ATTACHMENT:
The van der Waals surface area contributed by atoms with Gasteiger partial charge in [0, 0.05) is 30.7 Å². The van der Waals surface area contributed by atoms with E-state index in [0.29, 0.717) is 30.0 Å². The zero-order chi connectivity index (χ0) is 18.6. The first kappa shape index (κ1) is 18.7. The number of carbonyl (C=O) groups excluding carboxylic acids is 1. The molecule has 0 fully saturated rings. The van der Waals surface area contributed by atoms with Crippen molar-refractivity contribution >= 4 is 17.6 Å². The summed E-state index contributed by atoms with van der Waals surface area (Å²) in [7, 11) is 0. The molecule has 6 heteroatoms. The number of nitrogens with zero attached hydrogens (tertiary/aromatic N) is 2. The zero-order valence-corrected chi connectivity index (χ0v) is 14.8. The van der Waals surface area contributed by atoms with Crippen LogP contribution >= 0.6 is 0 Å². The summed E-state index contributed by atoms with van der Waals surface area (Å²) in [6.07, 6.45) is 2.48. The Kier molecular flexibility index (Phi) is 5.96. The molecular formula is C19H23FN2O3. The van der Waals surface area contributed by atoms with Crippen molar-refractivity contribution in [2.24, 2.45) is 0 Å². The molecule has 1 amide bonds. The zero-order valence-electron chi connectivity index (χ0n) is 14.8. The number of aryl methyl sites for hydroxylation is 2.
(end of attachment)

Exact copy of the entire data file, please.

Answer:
The van der Waals surface area contributed by atoms with Gasteiger partial charge in [0, 0.05) is 30.7 Å². The van der Waals surface area contributed by atoms with E-state index in [0.29, 0.717) is 30.0 Å². The zero-order chi connectivity index (χ0) is 18.6. The first kappa shape index (κ1) is 18.7. The number of carbonyl (C=O) groups excluding carboxylic acids is 1. The molecule has 0 fully saturated rings. The van der Waals surface area contributed by atoms with Crippen molar-refractivity contribution >= 4 is 17.6 Å². The summed E-state index contributed by atoms with van der Waals surface area (Å²) in [7, 11) is 0. The molecule has 6 heteroatoms. The number of nitrogens with zero attached hydrogens (tertiary/aromatic N) is 2. The zero-order valence-corrected chi connectivity index (χ0v) is 14.8. The van der Waals surface area contributed by atoms with Crippen LogP contribution >= 0.6 is 0 Å². The summed E-state index contributed by atoms with van der Waals surface area (Å²) in [6.07, 6.45) is 2.48. The Kier molecular flexibility index (Phi) is 5.96. The molecular formula is C19H23FN2O3. The van der Waals surface area contributed by atoms with Crippen molar-refractivity contribution in [2.24, 2.45) is 0 Å². The molecule has 1 amide bonds. The zero-order valence-electron chi connectivity index (χ0n) is 14.8. The number of aryl methyl sites for hydroxylation is 2.